Foxconn on Tuesday announced a plan to overhaul its leadership structure in a move to allow more senior executives involved in the running of its daily operations.
At its investors conference in Taipei, Foxconn revealed a new “operations committee” that will give senior executives from the group’s subsidiaries greater control.
Hon Hai, the largest listed arm of Foxconn Technology Group, is establishing a body of nine executives who will represent its top decision-making unit after the board, the company said in exchange filings. They include Foxconn Chief Financial Officer Huang Chiu-lian and Lin Zheng-hui, who heads the company’s iPhone-making facility in central China’s Zhengzhou.
Hon Hai's chairman Terry Gou is trying to win a party nomination to compete in the 2020 Taiwanese presidential elections.
Foxconn manufactures most of its devices in China, many of which then find their way to American consumers. In its exchange filings, the company said it will localize some of its manufacturing across production bases covering 16 countries from Japan and Mexico to the U.S. and India.
Foxconn also said that it has enough capacity to make all Apple iPhones bound for the U.S. outside of China if necessary. The Taiwanese contract manufacturer now makes most of the smartphones in the Chinese mainland.
China is the origin of most of its iPhones and iPads as well as its largest international market. But President Donald Trump has threatened Beijing with new tariffs on about $300 billion worth of Chinese goods, an act that would escalate tensions dramatically while levying a punitive tax on Apple’s most profitable product.
Hon Hai will fully support Apple if it needs to adjust its production as the U.S.-Chinese trade spat gets grimmer and more unpredictable, board nominee and semiconductor division chief Young Liu told an investor briefing in Taipei on Tuesday.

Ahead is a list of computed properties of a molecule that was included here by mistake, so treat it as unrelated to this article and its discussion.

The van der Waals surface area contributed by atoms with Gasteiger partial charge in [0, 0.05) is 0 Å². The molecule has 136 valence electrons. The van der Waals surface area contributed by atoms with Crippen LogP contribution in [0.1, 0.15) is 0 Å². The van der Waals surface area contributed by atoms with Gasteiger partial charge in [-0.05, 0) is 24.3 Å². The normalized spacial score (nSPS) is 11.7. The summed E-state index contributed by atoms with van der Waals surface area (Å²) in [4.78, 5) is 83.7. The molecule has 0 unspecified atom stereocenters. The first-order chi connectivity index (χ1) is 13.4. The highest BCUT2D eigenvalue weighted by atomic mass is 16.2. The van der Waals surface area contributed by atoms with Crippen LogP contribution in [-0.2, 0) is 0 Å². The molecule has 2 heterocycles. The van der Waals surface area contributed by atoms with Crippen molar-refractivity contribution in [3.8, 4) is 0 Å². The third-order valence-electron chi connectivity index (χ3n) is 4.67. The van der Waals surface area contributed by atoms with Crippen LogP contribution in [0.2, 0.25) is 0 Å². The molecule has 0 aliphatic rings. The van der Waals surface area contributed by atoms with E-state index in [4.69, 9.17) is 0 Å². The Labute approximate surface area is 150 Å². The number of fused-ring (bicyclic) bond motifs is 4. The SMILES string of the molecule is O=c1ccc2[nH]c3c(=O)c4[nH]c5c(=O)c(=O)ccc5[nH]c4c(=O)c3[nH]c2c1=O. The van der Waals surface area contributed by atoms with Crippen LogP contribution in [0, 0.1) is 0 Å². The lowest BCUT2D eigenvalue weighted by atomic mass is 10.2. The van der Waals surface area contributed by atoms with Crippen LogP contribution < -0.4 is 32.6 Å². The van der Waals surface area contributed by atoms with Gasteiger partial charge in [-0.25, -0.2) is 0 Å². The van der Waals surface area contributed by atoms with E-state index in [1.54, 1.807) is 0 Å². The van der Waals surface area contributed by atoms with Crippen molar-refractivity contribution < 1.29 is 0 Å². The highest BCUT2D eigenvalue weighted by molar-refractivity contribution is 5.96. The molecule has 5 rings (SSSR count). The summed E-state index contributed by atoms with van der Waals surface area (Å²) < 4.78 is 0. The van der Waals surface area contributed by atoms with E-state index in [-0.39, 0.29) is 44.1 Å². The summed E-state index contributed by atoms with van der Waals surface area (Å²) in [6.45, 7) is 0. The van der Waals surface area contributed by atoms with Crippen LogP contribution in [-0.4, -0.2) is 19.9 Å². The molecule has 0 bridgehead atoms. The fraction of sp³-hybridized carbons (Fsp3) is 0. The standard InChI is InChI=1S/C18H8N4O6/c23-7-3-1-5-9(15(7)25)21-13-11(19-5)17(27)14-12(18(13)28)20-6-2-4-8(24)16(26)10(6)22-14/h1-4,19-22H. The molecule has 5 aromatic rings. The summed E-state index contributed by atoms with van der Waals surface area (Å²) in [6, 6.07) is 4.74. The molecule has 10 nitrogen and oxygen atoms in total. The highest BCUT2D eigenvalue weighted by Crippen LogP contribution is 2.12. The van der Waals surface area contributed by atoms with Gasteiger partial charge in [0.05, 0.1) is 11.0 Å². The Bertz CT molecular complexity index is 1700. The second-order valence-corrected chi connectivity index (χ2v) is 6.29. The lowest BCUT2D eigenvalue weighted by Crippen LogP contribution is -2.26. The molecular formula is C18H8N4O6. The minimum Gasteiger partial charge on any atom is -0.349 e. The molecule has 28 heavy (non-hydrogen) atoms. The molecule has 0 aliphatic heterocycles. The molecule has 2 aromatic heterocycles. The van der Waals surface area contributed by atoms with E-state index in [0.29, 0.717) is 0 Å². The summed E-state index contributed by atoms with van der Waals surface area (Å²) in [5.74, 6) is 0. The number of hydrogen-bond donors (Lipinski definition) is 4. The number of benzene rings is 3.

“Twenty-five percent of our production capacity is outside of China and we can help Apple respond to its needs in the U.S. market,” said Liu, adding that investments are now being made in India for Apple. “We have enough capacity to meet Apple’s demand.”
Apple has not given Hon Hai instructions to move production out of China, but it is capable of moving lines elsewhere according to customers’ needs, Liu added. The company will respond swiftly and rely on localized manufacturing in response to the trade war, just as it foresaw the need to build a base in the U.S. state of Wisconsin two years ago, he said.
It’s unclear if India will ever become a major production base for Apple’s marquee device.
The company also revealed plans to widen the range of products at its $10 billion flagship U.S. factory in Wisconsin, elevating the strategic importance of the plant amid the escalating trade tensions.
Foxconn launched its Wisconsin factory last year to great fanfare as the biggest foreign investment in the U.S. "[The diversified product portfolio] in Wisconsin is all for addressing the need in the U.S. market," Liu said.
The Wisconsin project was crucial Foxconn's ability to deal with the new order of "one world, two systems," Liu said.
The products to be manufactured in the Wisconsin factory would be extended beyond the planned display panels to servers, networking products and automotive central controls. The factory is expected to be operational from the end of next year.
While Foxconn had originally intended the plant to manufacture new generation liquid crystal dioxide displays, the company has scaled back its ambitions several times, citing the overcrowded display market.
Liu said the first phase of investment would involve some $1.4 billion to $1.5 billion out of a total $10 billion investment commitment the company made in 2017.
Liu is widely expected to take over from founder and chairman Terry Gou later this month, as he makes a bid for Taiwan's presidency.